After the fourth attempt to charge and displace (reduce) the .30 caliber machine gun, I told my men to create a diversion by a frontal attack while I swung wide to the left (flanking the ‘enemy’) – but how was I to know that they’d planted that machine gun nest across a ravine? (Just goes to show: don’t ever underestimate the enemy – nor their cleverness!) It was an eight foot fall (I know, because I could barely just reach up and touch the top of the cliff) – and I made a perfect three point landing – on my two hands and forehead. It was like taking a dive head first into an empty swimming pool. I landed so hard … so damned hard … it literally ended up crippling me for life. (Yah, I’m disabled, but can still walk.) But I was a good Marine: I never lost my grip on my rifle, I came back up immediately, and completed my mission. But the effects from the concussion were still there a year later. There’s a whole big story about this one, which is why I won’t write more here on it. But I will say that while seeking medical attention, I got none, not from the Navy doc we had. He hated Marines, and the most he ever gave us was “take two Tylenol and we’ll see how you are in the morning” (meaning dead or alive). We had one guy run around for two weeks with a broken arm (untreated) because of him. And as for me … well, crushed nerves, my right shoulder blade ‘ripped’ from my back (among other things) – and lots and lots of what the doctors have since said is ‘unrecoverable’ (meaning irrepairable) tissue damage. I have been in pain every day since. (One of the reasons I took up ‘self-medication’ with marijuana – while it may not ‘ease’ the pain, it certainly makes it easier to ignore.) That ended up getting me busted during my last year with the Corps when the “pee tests” came out. I never forgave them that; nor that doctor – nor the fact that I lost most of my best men. (We were a Star outfit of misfits – because I was the only one who could understand what being a misfit felt like, and therefore was able to motivate my Marines. And when it came to getting a particulary tough mission done – you know who they came to. Yeah. Us. Sargent Scrounges Band of Misfits. Because we were GOOD and we were tight, and we were willing to die for each other – and the Mission.)
Oh, and there was that fall off of a speeding truck in the desert (not the Middle Eastern one, but the grown home one right here in the United States, out near 29 Palms.) We were “bugging out” from one place to another, being overrun by our enemies (our fellow Marines). As Sargent my job demanded that I see to the safety and welfare of my men first, so we loaded them all up onto one truck and took off. It was so crowded that I ended up riding on the driver’s side running board. Holding onto the batwing mirror with one hand and the door’s window sill with the other, we went tearing across the desert. That’s when I felt the running board begin to bend. The next thing I know, it’s collapsing beneath me, and I have two choices: either fall and get run over by my own truck – or get froggy and jump.
I jump. Playing Superman once again, I go flying parallel to the desert ground. I can still see that coarse sand flowing past beneath me, growing nearer and nearer.
I learned something I already knew from trying to dig a ditch in the desert. (Only the Marine Corps would have you dig a ditch in the desert, ya know!) The desert sand can be as hard as a rock after being baked like a brick for a few thousand years.
As I lay there, gasping alongside the road like a beached fish, the truck stops, backs up, stops again, and a couple guys jump out of the rear.
“Hey Sarge! You okay?” they ask, ambling up through the dust. I’ve managed to push myself up. Without even asking they each hooked a hand under my armpit and dragged me to my feet; then, half dragging, half walking me, they get me in the back. From somewhere amidst the men and gear an arm appears holding an illicit gallon bottle of wine.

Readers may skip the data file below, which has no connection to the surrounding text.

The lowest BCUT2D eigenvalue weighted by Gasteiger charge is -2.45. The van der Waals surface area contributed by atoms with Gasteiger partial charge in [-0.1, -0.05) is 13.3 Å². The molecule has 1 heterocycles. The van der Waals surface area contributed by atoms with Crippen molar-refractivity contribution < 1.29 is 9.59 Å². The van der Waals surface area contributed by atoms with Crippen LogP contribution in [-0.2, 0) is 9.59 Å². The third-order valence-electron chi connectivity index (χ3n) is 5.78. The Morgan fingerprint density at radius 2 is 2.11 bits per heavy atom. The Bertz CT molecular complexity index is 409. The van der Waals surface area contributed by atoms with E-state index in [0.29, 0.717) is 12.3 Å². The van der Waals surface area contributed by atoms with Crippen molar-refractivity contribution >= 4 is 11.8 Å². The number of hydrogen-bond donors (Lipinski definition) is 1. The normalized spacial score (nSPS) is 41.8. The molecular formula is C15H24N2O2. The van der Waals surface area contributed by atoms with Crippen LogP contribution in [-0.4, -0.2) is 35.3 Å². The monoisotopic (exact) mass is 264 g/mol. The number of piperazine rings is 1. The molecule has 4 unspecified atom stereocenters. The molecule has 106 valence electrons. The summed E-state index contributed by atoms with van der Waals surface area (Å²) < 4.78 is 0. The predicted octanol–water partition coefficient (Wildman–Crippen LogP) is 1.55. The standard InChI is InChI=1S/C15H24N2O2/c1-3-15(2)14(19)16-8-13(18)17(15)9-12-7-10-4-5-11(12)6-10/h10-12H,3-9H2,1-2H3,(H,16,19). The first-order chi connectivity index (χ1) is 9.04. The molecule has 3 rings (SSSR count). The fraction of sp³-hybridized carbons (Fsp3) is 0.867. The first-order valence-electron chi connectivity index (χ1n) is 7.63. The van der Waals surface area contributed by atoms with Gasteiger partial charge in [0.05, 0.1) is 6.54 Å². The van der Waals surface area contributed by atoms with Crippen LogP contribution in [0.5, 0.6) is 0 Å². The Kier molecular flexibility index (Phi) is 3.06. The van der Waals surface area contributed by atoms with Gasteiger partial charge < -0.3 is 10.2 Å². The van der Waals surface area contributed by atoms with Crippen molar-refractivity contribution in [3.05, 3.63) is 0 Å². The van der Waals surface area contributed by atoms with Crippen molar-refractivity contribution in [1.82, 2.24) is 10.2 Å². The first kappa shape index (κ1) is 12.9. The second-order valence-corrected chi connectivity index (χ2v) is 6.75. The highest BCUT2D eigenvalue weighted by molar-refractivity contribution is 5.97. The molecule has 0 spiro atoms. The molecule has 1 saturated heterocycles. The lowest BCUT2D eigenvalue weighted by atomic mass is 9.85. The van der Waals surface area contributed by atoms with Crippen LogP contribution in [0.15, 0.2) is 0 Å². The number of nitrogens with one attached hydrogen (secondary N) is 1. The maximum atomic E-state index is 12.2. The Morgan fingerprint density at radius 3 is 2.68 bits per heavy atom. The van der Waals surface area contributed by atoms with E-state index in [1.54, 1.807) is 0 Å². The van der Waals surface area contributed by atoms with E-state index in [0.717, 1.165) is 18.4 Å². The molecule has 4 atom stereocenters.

“Here, Sarge, drink some of this. Maybe it’ll help ya feel better.”
It took about a half bottle, but it did. I don’t even remember arriving at our destination.
And then there’s the time I got towed around a lake late one night, hanging onto the side of a speedboat that was racing around, trying to shake me off. Or the time I almost drowned swimming – breathing through a reed underwater – from one island to another. At least I’m not still picking rocks out of my skin from a shell that landed a little bit too close. That sand is still working its way out of my face and arms (albeit here, thirty some odd years later, only upon occasion).
Or we could talk about the time I was trimming a candle during an ice storm. Using a razor knife to trim back the thick wax walls, I slipped and cut my wrist – just a little cut, a nick, mind you! – no more than a half inch long. But don’t you know it, according to my karma, it just happened to be in just the right spot to slice through an artery and cut the nerve running to my thumb. A surgeon couldn’t have planned it better. Walking towards the kitchen sink, I found I could make like spiderman – bend my wrist and gouts of blood would spurt halfway across the room. Running some water over the wound, I debated whether or not to whip out the superglue and bandaids and attempt a home repair. My wife talked me out of it. I ended up spending a week in the burn ward at just the right time – that same night a hotel burnt down, and they were swamped with about thirty burn cases, just to keep things interesting for the overwhelmed hospital staff and me.
I won’t go into all the other assorted accidents I’ve been in; all the nicks and cuts, burns and bruises. It’s kind of amazing to me – I can still remember my child’s body, all new and unmarked – smooth hands, smooth skin. But I miss that body, the body of yesterday, the one I had when I was young. Joints that didn’t ache and muscles that didn’t sag or droop. I miss not having nerve spasms due to pinched nerves; I miss the spine that didn’t have discs that look like squashed cupcakes. I miss the sharper sense of hearing that I had, and having all of my own teeth in my mouth. (Only being able to chew on one side sucks – and the dentist is threatening the other. Too many cracked teeth; too many hard ‘swats’ across the face.) I miss being able to run and jump and play all day and not even beginning to get tired.
I miss seeing things with brand new eyes, and none of the body’s history that comes with a lifetime of work and age – the scars, the blown out knee, the varicose ankles. I miss the days when my hip didn’t ache and my shoulder didn’t remind of that fall I took in ’83, or that fight with a brier head in ’96. I had an old man who used to tell me “getting old sucks”.
But at least that’s better than the alternative. Or so I have been told.
Sometimes I wonder, though.